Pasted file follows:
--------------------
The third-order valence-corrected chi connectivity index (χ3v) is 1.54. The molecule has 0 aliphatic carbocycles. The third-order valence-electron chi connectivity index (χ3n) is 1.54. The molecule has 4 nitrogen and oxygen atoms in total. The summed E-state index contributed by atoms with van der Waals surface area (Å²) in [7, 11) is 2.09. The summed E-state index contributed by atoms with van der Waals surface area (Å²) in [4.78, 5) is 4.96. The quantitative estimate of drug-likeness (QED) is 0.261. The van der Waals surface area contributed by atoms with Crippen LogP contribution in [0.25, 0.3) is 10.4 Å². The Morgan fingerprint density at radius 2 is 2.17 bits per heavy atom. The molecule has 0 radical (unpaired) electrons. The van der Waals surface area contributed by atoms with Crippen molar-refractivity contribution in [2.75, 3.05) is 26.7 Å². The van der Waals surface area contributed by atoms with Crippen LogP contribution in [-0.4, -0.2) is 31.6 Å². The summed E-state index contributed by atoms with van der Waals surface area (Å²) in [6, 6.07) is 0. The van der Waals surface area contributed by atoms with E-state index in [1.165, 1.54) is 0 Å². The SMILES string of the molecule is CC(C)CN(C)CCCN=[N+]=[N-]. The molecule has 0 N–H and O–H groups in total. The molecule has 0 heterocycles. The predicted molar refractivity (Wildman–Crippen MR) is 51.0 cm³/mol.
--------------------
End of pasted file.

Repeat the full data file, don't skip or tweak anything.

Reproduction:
The third-order valence-corrected chi connectivity index (χ3v) is 1.54. The molecule has 0 aliphatic carbocycles. The third-order valence-electron chi connectivity index (χ3n) is 1.54. The molecule has 4 nitrogen and oxygen atoms in total. The summed E-state index contributed by atoms with van der Waals surface area (Å²) in [7, 11) is 2.09. The summed E-state index contributed by atoms with van der Waals surface area (Å²) in [4.78, 5) is 4.96. The quantitative estimate of drug-likeness (QED) is 0.261. The van der Waals surface area contributed by atoms with Crippen LogP contribution in [0.25, 0.3) is 10.4 Å². The Morgan fingerprint density at radius 2 is 2.17 bits per heavy atom. The molecule has 0 radical (unpaired) electrons. The van der Waals surface area contributed by atoms with Crippen molar-refractivity contribution in [2.75, 3.05) is 26.7 Å². The van der Waals surface area contributed by atoms with Crippen LogP contribution in [-0.4, -0.2) is 31.6 Å². The summed E-state index contributed by atoms with van der Waals surface area (Å²) in [6, 6.07) is 0. The van der Waals surface area contributed by atoms with E-state index in [1.165, 1.54) is 0 Å². The SMILES string of the molecule is CC(C)CN(C)CCCN=[N+]=[N-]. The molecule has 0 N–H and O–H groups in total. The molecule has 0 heterocycles. The predicted molar refractivity (Wildman–Crippen MR) is 51.0 cm³/mol.